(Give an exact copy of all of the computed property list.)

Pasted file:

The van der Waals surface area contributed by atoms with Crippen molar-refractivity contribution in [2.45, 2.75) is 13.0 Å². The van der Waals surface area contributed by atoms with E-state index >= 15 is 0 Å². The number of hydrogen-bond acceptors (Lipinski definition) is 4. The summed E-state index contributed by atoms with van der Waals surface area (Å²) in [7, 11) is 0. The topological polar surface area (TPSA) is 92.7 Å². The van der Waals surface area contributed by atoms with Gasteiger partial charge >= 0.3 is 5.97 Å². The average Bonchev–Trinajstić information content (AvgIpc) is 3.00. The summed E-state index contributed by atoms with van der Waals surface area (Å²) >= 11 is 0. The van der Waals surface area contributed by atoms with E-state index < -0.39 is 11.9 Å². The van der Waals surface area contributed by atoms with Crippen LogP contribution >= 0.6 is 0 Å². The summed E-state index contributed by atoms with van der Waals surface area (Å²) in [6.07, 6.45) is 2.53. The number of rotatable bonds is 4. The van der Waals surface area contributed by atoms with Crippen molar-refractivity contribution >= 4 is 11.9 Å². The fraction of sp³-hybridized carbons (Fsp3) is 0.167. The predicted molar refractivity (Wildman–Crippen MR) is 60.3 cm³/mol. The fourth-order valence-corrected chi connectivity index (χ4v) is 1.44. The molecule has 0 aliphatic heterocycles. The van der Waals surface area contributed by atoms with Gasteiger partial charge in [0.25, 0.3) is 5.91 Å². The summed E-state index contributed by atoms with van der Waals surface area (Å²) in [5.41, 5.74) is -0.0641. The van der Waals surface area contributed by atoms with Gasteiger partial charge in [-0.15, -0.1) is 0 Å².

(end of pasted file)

The van der Waals surface area contributed by atoms with Crippen molar-refractivity contribution in [2.45, 2.75) is 13.0 Å². The van der Waals surface area contributed by atoms with E-state index >= 15 is 0 Å². The number of hydrogen-bond acceptors (Lipinski definition) is 4. The summed E-state index contributed by atoms with van der Waals surface area (Å²) in [7, 11) is 0. The topological polar surface area (TPSA) is 92.7 Å². The van der Waals surface area contributed by atoms with Gasteiger partial charge >= 0.3 is 5.97 Å². The average Bonchev–Trinajstić information content (AvgIpc) is 3.00. The summed E-state index contributed by atoms with van der Waals surface area (Å²) >= 11 is 0. The van der Waals surface area contributed by atoms with E-state index < -0.39 is 11.9 Å². The van der Waals surface area contributed by atoms with Crippen LogP contribution >= 0.6 is 0 Å². The summed E-state index contributed by atoms with van der Waals surface area (Å²) in [6.07, 6.45) is 2.53. The number of rotatable bonds is 4. The van der Waals surface area contributed by atoms with Crippen molar-refractivity contribution >= 4 is 11.9 Å². The fraction of sp³-hybridized carbons (Fsp3) is 0.167. The predicted molar refractivity (Wildman–Crippen MR) is 60.3 cm³/mol. The fourth-order valence-corrected chi connectivity index (χ4v) is 1.44. The molecule has 0 aliphatic heterocycles. The van der Waals surface area contributed by atoms with Gasteiger partial charge in [0.25, 0.3) is 5.91 Å². The summed E-state index contributed by atoms with van der Waals surface area (Å²) in [5.41, 5.74) is -0.0641. The van der Waals surface area contributed by atoms with Gasteiger partial charge in [-0.15, -0.1) is 0 Å².